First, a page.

Remote and hybrid working is undoubtedly a hot topic at the moment, especially on the subject of a so-called “return to the workplace” which has been happening as we look towards a post-pandemic world. The companies making the biggest headlines are the ones who are removing remote working privileges; most recently, Frasers Group (owners of House of Fraser and Sports Direct) have ended their “Frasers Fridays” perk.

This change was announced in an internal memo by the company’s COO, David Al-Muldall, who stated that Friday had become “an unproductive day of the week”, adding that there were “too many examples of people or teams not being contactable when they need to be”, and “colleagues who via their social media profiles are demonstrating they’re not treating Friday as a working day”.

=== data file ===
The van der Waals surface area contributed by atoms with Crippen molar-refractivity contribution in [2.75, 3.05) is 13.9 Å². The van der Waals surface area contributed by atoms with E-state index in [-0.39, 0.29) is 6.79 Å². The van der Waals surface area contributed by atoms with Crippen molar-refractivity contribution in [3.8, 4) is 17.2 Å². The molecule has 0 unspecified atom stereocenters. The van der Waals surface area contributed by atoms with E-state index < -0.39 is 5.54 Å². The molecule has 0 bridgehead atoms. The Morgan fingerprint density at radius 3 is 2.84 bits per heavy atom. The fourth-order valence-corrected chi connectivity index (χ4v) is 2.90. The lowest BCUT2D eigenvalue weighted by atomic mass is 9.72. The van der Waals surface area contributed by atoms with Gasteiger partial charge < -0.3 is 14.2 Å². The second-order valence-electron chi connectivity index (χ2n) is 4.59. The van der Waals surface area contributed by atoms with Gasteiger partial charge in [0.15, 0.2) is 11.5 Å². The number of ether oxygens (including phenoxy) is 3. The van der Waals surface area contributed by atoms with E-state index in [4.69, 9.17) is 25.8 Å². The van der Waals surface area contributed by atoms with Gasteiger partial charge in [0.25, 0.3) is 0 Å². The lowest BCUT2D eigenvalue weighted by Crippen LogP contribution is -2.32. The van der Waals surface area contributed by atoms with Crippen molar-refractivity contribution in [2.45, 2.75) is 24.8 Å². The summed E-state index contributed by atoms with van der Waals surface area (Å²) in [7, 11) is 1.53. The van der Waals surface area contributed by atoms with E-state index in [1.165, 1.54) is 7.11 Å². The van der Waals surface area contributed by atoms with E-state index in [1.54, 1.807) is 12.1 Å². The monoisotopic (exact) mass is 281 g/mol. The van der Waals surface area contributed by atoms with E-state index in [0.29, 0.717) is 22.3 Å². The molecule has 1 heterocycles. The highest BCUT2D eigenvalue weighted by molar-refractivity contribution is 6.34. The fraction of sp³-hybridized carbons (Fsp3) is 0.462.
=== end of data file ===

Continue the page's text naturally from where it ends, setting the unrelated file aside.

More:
A productivity rebuttal

As with most leaked internal memos, we’re left to fill in the blanks for ourselves, although there are some disturbing implications: Why are Frasers Group monitoring employees’ social media profiles? What was the information which was shared (was it merely afternoon drinks in the garden)? And in an organisation with over 25,000 employees, just how many “examples” did they see which prompted a change in company policy?

I’ve not been averse to sharing photos of my own - here’s an example from 2017, back when full-time remote working was an unusual practice which I was keen to promote:

Tweet from Neil on a remote working day

This was a photo taken from the balcony of my riverside penthouse flat, enjoying breakfast (with my laptop) on a sunny day. Would this have fueled tempers at Frasers Group? Would they view this as “less productive”? I’d argue that, actually, checking my emails over breakfast is an anti-pattern which I shouldn’t have been doing - the work can wait! But, if I’m going to do an early check-in of my emails, then why not do it in an environment where I feel happier and more productive?